Impartial and responsible journalism is the cornerstone of a healthy and secure democracy. He must be protected.
Journalism matters because it chronicles the struggles and successes of people and communities across our country, providing a common thread.
It educates the public on critical issues such as the cost of living crisis and the reality of life in communities other than our own. It exposes scandals.
It highlights global issues like climate change. We are fortunate to take advantage of the unbiased and free press that we have in this country.
If anything has been questioned, the past momentous year has shown the importance of journalists who have chronicled our national history.
Read more: Journalism Matters Week: What Owen Meredith of the News Media Association says
From coverage of people gathering across the country to celebrate the late Queen’s Platinum Jubilee, to national mourning for her recent passing.
From campaign journalism exposing abuses of power and holding those responsible to account, to uniting the nation to encourage our sporting prowess.
Our sporting triumphs at the Commonwealth Games in Birmingham were marked across the UK, and little girls everywhere realized they too could be Lionesses on the world stage, thanks to our free press.
Journalism is far from an easy job. We have seen countless reports from British journalists and broadcasters this year bravely risking their lives to tell the truth and challenge Russian misinformation about Putin’s barbaric war in Ukraine.
And yet, despite the increased importance of their vocation, journalists around the world face an increasing array of threats and intimidation designed to silence them.
These gross and dangerous attempts at censorship are an attack on all of us and must be condemned in the strongest possible terms.
Labor will take a different stance on national broadcasters and local newspapers.
The UK’s proud history of unbiased journalism is under threat from the Conservatives’ politicization of our media landscape.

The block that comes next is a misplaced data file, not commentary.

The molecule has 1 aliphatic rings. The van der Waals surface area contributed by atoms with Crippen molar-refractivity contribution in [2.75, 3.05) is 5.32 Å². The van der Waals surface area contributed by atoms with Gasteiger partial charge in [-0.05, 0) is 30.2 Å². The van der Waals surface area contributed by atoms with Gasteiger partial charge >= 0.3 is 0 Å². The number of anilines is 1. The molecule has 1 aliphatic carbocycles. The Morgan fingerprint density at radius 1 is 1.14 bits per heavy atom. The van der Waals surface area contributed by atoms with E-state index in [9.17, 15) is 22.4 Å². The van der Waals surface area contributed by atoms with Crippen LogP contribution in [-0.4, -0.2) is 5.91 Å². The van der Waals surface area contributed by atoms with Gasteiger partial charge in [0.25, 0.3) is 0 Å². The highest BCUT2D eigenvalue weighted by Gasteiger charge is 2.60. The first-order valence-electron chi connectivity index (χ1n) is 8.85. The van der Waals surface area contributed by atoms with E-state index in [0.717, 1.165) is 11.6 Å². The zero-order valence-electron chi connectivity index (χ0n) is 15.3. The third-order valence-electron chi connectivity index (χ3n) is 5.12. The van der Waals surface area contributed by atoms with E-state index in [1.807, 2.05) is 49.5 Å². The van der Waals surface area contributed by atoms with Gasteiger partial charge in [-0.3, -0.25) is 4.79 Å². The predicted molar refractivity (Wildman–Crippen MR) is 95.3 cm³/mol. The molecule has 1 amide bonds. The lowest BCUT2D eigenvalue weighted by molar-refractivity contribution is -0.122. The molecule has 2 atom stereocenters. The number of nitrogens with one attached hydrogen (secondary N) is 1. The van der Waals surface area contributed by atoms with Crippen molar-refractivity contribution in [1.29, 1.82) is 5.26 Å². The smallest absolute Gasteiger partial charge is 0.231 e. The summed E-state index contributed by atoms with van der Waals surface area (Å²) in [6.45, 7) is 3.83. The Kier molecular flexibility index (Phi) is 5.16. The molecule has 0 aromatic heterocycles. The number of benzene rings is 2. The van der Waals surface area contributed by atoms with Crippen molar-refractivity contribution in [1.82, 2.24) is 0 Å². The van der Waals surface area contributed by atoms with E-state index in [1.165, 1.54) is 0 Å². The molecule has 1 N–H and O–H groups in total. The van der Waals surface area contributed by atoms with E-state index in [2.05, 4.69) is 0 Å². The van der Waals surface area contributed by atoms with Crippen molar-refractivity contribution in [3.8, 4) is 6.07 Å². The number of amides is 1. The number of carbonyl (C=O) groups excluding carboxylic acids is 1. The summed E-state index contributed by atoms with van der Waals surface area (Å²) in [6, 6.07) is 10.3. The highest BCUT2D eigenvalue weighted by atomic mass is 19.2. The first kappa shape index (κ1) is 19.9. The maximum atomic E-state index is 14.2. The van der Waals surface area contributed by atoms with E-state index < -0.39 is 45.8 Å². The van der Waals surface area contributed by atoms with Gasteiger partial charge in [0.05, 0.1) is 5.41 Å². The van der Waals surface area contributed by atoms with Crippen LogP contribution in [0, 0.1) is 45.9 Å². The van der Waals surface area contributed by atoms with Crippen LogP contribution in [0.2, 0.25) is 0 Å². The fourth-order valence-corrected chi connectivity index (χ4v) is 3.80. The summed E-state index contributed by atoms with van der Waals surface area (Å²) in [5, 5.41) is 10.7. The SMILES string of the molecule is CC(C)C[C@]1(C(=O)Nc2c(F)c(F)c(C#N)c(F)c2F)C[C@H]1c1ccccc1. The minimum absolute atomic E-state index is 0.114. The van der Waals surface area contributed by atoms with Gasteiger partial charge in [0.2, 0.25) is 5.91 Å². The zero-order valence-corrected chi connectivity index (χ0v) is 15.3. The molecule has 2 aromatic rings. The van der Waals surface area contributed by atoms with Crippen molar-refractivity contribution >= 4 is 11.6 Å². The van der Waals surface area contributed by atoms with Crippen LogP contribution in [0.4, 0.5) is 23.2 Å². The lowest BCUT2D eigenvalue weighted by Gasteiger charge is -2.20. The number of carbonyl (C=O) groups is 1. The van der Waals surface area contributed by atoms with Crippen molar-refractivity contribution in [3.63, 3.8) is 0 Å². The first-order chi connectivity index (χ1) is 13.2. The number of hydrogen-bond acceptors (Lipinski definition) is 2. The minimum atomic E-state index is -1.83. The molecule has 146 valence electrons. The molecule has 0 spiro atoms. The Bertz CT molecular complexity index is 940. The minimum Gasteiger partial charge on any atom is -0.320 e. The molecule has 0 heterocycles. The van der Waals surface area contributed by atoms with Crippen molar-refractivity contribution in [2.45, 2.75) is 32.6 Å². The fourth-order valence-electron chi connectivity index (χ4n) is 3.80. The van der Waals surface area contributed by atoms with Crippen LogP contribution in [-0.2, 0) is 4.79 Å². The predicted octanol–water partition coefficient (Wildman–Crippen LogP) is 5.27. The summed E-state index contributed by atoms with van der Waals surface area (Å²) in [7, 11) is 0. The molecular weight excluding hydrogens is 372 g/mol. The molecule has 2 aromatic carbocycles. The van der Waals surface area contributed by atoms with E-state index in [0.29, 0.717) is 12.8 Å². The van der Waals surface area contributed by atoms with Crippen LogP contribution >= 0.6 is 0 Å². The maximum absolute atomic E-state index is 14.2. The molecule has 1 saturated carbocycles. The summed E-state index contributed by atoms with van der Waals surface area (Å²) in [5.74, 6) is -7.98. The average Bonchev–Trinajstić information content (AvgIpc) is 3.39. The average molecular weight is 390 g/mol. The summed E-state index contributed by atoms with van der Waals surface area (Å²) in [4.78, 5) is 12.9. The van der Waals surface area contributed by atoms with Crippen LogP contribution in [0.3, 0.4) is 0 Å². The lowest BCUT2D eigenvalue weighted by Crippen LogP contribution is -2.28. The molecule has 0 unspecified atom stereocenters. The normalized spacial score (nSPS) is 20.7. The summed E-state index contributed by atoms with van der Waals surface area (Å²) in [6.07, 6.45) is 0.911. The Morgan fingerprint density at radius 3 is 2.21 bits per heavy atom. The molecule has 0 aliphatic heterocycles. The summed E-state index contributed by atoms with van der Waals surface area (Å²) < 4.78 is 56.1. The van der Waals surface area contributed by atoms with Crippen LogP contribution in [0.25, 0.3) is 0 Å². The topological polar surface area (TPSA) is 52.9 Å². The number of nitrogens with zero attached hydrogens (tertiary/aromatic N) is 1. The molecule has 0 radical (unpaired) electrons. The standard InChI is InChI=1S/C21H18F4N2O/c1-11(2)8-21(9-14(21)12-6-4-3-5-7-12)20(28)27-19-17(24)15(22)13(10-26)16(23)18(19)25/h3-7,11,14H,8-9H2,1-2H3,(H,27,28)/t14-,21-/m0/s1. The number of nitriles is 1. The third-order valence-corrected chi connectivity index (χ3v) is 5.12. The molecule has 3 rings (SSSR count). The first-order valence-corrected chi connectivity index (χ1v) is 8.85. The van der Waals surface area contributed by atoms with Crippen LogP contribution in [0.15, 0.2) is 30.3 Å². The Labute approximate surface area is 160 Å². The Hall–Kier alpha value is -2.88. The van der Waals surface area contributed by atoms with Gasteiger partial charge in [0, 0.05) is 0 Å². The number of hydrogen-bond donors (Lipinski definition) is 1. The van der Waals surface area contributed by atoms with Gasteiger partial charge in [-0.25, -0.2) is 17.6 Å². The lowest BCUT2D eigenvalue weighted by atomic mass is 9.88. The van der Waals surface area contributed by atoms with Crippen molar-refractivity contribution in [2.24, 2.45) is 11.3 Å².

Their attacks on British press institutions are a stain on the fabric of British culture.
My Labor Government will free the BBC from party political interference, and we oppose the privatization of Channel 4.
And the Conservatives’ refusal to engage adequately with local newspapers and radio is short-sighted and disrespectful.
Talking to local newspapers while touring the country is an important way for me to not only get our message across, but also find out what the local people are worried about, what they need and what they yearn for.
It’s not just about culture and a vital free press. The creative industries and the talent pipelines they nurture are a driver of economic growth in many cities across the UK.
I also recognize that the landscape is changing. The big tech platforms now dominate the online advertising market, to the detriment of consumers, potential rivals and newspapers.
The way the government has dragged its feet in leveling the playing field between big tech platforms and news outlets threatens the sustainability of journalism.
Paralyzed by the chaos, action on this vital issue to ensure a sustainable future for journalism is stuck in a legislative deadlock.
In the age of platforms, it’s only right that creators be fairly rewarded for their work and not just the platforms that profit from it.
That’s why we support initiatives to make platforms pay for news content and give newspapers and publishers greater control over their data and content.
The government must act to ensure the future of our media. Labor is proud of our country, and of the journalists who report on our daily lives.
They have a crucial role to play in holding us to account and a special place of trust in the life of the nation. We remain committed to ensuring a sustainable and secure future for our media.
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